Otherwise you need to get the untrusted host off of your segment. A firewall is not going to help you. You mentioned dual routers, and depending on how you set up the network architecture that could work... the goal is to get the untrusted host onto their own network segment, but you need to make sure all their computer shares the segment with is their side of their router. A business class multiport router could also be configured for separate local networks/segments.

    Of course they could try IP spoofing, but that is much more difficult, whereas a man-in-the-middle attack with MAC spoofing with Ettercap is trivial for a computer located on the same segment.
     
  21. T-RHex

    T-RHex Registered Member

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    (A little late to the party, I know...)

    So what does one do with a netbook? Who knows what the network topography might be that it connects to, or who else is sharing the network?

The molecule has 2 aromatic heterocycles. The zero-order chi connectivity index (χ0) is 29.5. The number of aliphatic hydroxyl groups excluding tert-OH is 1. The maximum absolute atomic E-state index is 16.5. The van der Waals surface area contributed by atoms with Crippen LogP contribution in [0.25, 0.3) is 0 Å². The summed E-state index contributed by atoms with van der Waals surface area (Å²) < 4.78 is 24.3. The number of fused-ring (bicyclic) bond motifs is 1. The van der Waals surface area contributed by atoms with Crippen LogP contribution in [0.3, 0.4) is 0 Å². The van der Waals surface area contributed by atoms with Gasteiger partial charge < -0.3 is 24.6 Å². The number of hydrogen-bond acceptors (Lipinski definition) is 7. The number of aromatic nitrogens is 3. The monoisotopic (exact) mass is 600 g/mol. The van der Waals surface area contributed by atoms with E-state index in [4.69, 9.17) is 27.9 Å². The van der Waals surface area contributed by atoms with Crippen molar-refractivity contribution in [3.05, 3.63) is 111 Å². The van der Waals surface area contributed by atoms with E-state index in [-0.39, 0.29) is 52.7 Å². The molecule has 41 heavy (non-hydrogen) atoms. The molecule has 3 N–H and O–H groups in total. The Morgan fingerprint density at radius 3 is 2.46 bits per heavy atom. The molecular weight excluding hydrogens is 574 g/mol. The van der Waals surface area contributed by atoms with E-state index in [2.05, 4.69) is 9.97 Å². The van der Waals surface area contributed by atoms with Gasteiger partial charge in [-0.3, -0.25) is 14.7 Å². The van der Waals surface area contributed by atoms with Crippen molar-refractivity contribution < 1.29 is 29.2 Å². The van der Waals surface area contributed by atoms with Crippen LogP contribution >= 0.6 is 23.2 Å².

Other than having a software firewall, would it be recommended to use a specific DNS server IP assigned in the network connection setup? Or use a service like OpenDNS? Or are you saying there's no point because someone on the same network segment might be spoofing records anyway and there is no protection against that?

    (If I've mangled something tech-wise, please forgive my still-burgeoning security knowledge.)
     
  22. Searching_ _ _

    Searching_ _ _ Registered Member

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    Thanks Mvario.

    Since learning about MITM and how they work I realized the weakness of my network with all computers behind a single router.
    I wasn't aware there were routers that could split the switch into two logical network segments.

    I've used ettercap but haven't used all of the plug-ins nor have I looked at the packets to see what is going on.